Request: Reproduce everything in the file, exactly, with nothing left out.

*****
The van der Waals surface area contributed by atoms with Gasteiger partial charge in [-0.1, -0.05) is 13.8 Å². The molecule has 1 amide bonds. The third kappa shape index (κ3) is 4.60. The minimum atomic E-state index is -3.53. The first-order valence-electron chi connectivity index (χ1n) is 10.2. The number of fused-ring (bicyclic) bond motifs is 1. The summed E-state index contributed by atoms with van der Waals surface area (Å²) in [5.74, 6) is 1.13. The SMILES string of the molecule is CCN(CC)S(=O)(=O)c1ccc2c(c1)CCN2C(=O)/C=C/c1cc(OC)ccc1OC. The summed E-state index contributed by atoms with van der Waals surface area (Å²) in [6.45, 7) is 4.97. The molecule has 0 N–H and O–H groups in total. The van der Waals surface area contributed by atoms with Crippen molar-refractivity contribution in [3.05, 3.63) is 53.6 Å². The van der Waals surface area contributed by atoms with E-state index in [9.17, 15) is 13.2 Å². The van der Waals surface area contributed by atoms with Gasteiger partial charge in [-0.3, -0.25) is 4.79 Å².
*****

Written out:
The van der Waals surface area contributed by atoms with Gasteiger partial charge in [-0.1, -0.05) is 13.8 Å². The molecule has 1 amide bonds. The third kappa shape index (κ3) is 4.60. The minimum atomic E-state index is -3.53. The first-order valence-electron chi connectivity index (χ1n) is 10.2. The number of fused-ring (bicyclic) bond motifs is 1. The summed E-state index contributed by atoms with van der Waals surface area (Å²) in [5.74, 6) is 1.13. The SMILES string of the molecule is CCN(CC)S(=O)(=O)c1ccc2c(c1)CCN2C(=O)/C=C/c1cc(OC)ccc1OC. The summed E-state index contributed by atoms with van der Waals surface area (Å²) in [6.45, 7) is 4.97. The molecule has 0 N–H and O–H groups in total. The van der Waals surface area contributed by atoms with Crippen molar-refractivity contribution in [3.05, 3.63) is 53.6 Å². The van der Waals surface area contributed by atoms with E-state index in [9.17, 15) is 13.2 Å². The van der Waals surface area contributed by atoms with Gasteiger partial charge in [-0.3, -0.25) is 4.79 Å².